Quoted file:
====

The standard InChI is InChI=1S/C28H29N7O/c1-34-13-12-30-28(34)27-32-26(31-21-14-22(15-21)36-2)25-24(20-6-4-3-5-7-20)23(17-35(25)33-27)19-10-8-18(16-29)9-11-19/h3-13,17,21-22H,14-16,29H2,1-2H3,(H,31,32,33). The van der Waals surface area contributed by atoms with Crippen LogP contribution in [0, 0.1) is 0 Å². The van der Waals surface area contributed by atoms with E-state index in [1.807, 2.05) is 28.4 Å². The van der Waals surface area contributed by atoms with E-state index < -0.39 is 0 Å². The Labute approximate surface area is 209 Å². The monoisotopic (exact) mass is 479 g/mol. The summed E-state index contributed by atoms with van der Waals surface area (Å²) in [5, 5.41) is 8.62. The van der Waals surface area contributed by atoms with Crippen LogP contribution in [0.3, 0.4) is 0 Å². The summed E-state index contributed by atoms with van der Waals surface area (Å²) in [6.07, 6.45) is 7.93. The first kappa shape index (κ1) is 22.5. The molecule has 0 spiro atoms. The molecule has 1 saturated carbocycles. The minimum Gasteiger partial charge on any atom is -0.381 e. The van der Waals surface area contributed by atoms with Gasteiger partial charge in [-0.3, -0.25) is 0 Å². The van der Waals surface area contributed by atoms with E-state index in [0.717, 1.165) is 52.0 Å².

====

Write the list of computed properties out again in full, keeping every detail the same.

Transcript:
The standard InChI is InChI=1S/C28H29N7O/c1-34-13-12-30-28(34)27-32-26(31-21-14-22(15-21)36-2)25-24(20-6-4-3-5-7-20)23(17-35(25)33-27)19-10-8-18(16-29)9-11-19/h3-13,17,21-22H,14-16,29H2,1-2H3,(H,31,32,33). The van der Waals surface area contributed by atoms with Crippen LogP contribution in [0, 0.1) is 0 Å². The van der Waals surface area contributed by atoms with E-state index in [1.807, 2.05) is 28.4 Å². The van der Waals surface area contributed by atoms with E-state index < -0.39 is 0 Å². The Labute approximate surface area is 209 Å². The monoisotopic (exact) mass is 479 g/mol. The summed E-state index contributed by atoms with van der Waals surface area (Å²) in [5, 5.41) is 8.62. The van der Waals surface area contributed by atoms with Crippen LogP contribution in [0.3, 0.4) is 0 Å². The summed E-state index contributed by atoms with van der Waals surface area (Å²) in [6.07, 6.45) is 7.93. The first kappa shape index (κ1) is 22.5. The molecule has 0 spiro atoms. The molecule has 1 saturated carbocycles. The minimum Gasteiger partial charge on any atom is -0.381 e. The van der Waals surface area contributed by atoms with Gasteiger partial charge in [-0.3, -0.25) is 0 Å². The van der Waals surface area contributed by atoms with E-state index in [0.717, 1.165) is 52.0 Å².